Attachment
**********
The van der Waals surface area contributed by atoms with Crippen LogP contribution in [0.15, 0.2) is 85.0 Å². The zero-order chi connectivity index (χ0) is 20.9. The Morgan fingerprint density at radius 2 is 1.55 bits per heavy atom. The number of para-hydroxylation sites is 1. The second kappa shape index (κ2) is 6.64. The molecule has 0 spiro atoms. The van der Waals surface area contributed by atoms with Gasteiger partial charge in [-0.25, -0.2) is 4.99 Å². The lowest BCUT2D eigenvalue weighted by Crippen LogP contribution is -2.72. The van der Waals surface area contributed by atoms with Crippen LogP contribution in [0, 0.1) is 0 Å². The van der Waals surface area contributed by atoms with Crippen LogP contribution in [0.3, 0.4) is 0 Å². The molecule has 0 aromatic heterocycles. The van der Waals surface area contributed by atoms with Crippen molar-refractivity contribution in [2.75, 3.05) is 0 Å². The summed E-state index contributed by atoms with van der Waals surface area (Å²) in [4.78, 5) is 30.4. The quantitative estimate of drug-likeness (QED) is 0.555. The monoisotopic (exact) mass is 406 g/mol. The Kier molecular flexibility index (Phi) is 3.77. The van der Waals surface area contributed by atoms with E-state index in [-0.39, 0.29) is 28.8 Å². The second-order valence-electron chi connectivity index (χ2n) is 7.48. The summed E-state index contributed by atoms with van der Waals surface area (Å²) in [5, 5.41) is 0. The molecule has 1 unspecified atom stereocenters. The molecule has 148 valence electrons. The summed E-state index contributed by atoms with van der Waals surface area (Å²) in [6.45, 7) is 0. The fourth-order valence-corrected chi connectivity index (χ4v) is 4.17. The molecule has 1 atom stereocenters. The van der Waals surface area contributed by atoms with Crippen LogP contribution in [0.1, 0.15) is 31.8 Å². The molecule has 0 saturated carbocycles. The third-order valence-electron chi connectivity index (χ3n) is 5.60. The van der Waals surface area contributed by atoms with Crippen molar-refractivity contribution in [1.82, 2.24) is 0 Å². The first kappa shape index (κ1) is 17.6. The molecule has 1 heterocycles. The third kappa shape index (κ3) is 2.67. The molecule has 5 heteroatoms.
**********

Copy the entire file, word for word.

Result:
The van der Waals surface area contributed by atoms with Crippen LogP contribution in [0.15, 0.2) is 85.0 Å². The zero-order chi connectivity index (χ0) is 20.9. The Morgan fingerprint density at radius 2 is 1.55 bits per heavy atom. The number of para-hydroxylation sites is 1. The second kappa shape index (κ2) is 6.64. The molecule has 0 spiro atoms. The van der Waals surface area contributed by atoms with Gasteiger partial charge in [-0.25, -0.2) is 4.99 Å². The lowest BCUT2D eigenvalue weighted by Crippen LogP contribution is -2.72. The van der Waals surface area contributed by atoms with Crippen LogP contribution in [0, 0.1) is 0 Å². The van der Waals surface area contributed by atoms with Crippen LogP contribution in [0.3, 0.4) is 0 Å². The molecule has 0 aromatic heterocycles. The van der Waals surface area contributed by atoms with Crippen molar-refractivity contribution in [2.75, 3.05) is 0 Å². The summed E-state index contributed by atoms with van der Waals surface area (Å²) in [4.78, 5) is 30.4. The quantitative estimate of drug-likeness (QED) is 0.555. The monoisotopic (exact) mass is 406 g/mol. The Kier molecular flexibility index (Phi) is 3.77. The van der Waals surface area contributed by atoms with E-state index in [-0.39, 0.29) is 28.8 Å². The second-order valence-electron chi connectivity index (χ2n) is 7.48. The summed E-state index contributed by atoms with van der Waals surface area (Å²) in [5, 5.41) is 0. The molecule has 1 unspecified atom stereocenters. The molecule has 148 valence electrons. The summed E-state index contributed by atoms with van der Waals surface area (Å²) in [6.45, 7) is 0. The fourth-order valence-corrected chi connectivity index (χ4v) is 4.17. The molecule has 1 atom stereocenters. The van der Waals surface area contributed by atoms with Crippen LogP contribution in [0.1, 0.15) is 31.8 Å². The molecule has 0 saturated carbocycles. The third-order valence-electron chi connectivity index (χ3n) is 5.60. The van der Waals surface area contributed by atoms with Crippen molar-refractivity contribution in [1.82, 2.24) is 0 Å². The first kappa shape index (κ1) is 17.6. The molecule has 1 heterocycles. The third kappa shape index (κ3) is 2.67. The molecule has 5 heteroatoms.